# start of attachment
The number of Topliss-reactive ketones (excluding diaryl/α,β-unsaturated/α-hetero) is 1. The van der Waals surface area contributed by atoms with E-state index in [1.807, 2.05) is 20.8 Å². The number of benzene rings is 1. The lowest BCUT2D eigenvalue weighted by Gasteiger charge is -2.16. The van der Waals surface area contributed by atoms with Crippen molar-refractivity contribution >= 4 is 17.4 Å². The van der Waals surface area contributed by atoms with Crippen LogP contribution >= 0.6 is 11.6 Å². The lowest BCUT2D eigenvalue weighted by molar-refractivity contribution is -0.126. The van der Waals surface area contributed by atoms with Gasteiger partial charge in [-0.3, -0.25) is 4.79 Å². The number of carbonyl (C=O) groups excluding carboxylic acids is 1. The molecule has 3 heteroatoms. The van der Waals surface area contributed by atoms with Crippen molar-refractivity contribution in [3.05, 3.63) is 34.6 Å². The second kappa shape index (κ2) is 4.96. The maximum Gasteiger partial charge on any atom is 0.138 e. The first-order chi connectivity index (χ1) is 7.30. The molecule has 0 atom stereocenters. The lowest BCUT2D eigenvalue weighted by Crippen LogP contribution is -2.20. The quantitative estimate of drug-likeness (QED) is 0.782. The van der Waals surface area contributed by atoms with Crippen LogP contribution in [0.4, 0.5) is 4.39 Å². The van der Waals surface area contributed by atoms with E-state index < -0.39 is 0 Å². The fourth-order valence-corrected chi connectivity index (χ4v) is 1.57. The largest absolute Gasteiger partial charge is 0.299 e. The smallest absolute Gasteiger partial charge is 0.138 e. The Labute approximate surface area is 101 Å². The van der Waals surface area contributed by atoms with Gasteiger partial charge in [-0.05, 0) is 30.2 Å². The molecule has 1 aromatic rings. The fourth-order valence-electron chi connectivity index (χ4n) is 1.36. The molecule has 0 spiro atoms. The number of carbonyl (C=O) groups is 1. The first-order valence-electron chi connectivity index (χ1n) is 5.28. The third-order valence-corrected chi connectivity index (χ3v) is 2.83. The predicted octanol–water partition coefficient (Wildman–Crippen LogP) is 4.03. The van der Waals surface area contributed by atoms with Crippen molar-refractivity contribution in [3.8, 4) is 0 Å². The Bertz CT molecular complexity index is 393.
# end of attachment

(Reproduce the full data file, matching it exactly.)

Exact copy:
The number of Topliss-reactive ketones (excluding diaryl/α,β-unsaturated/α-hetero) is 1. The van der Waals surface area contributed by atoms with E-state index in [1.807, 2.05) is 20.8 Å². The number of benzene rings is 1. The lowest BCUT2D eigenvalue weighted by Gasteiger charge is -2.16. The van der Waals surface area contributed by atoms with Crippen molar-refractivity contribution >= 4 is 17.4 Å². The van der Waals surface area contributed by atoms with Crippen LogP contribution >= 0.6 is 11.6 Å². The lowest BCUT2D eigenvalue weighted by molar-refractivity contribution is -0.126. The van der Waals surface area contributed by atoms with Gasteiger partial charge in [-0.3, -0.25) is 4.79 Å². The number of carbonyl (C=O) groups excluding carboxylic acids is 1. The molecule has 3 heteroatoms. The van der Waals surface area contributed by atoms with Crippen molar-refractivity contribution in [3.05, 3.63) is 34.6 Å². The second kappa shape index (κ2) is 4.96. The maximum Gasteiger partial charge on any atom is 0.138 e. The first-order chi connectivity index (χ1) is 7.30. The molecule has 0 atom stereocenters. The lowest BCUT2D eigenvalue weighted by Crippen LogP contribution is -2.20. The quantitative estimate of drug-likeness (QED) is 0.782. The van der Waals surface area contributed by atoms with Crippen LogP contribution in [0.4, 0.5) is 4.39 Å². The van der Waals surface area contributed by atoms with E-state index < -0.39 is 0 Å². The fourth-order valence-corrected chi connectivity index (χ4v) is 1.57. The largest absolute Gasteiger partial charge is 0.299 e. The smallest absolute Gasteiger partial charge is 0.138 e. The Labute approximate surface area is 101 Å². The van der Waals surface area contributed by atoms with Gasteiger partial charge in [-0.05, 0) is 30.2 Å². The molecule has 1 aromatic rings. The fourth-order valence-electron chi connectivity index (χ4n) is 1.36. The molecule has 0 spiro atoms. The number of carbonyl (C=O) groups is 1. The first-order valence-electron chi connectivity index (χ1n) is 5.28. The third-order valence-corrected chi connectivity index (χ3v) is 2.83. The predicted octanol–water partition coefficient (Wildman–Crippen LogP) is 4.03. The van der Waals surface area contributed by atoms with Crippen molar-refractivity contribution in [3.8, 4) is 0 Å². The Bertz CT molecular complexity index is 393.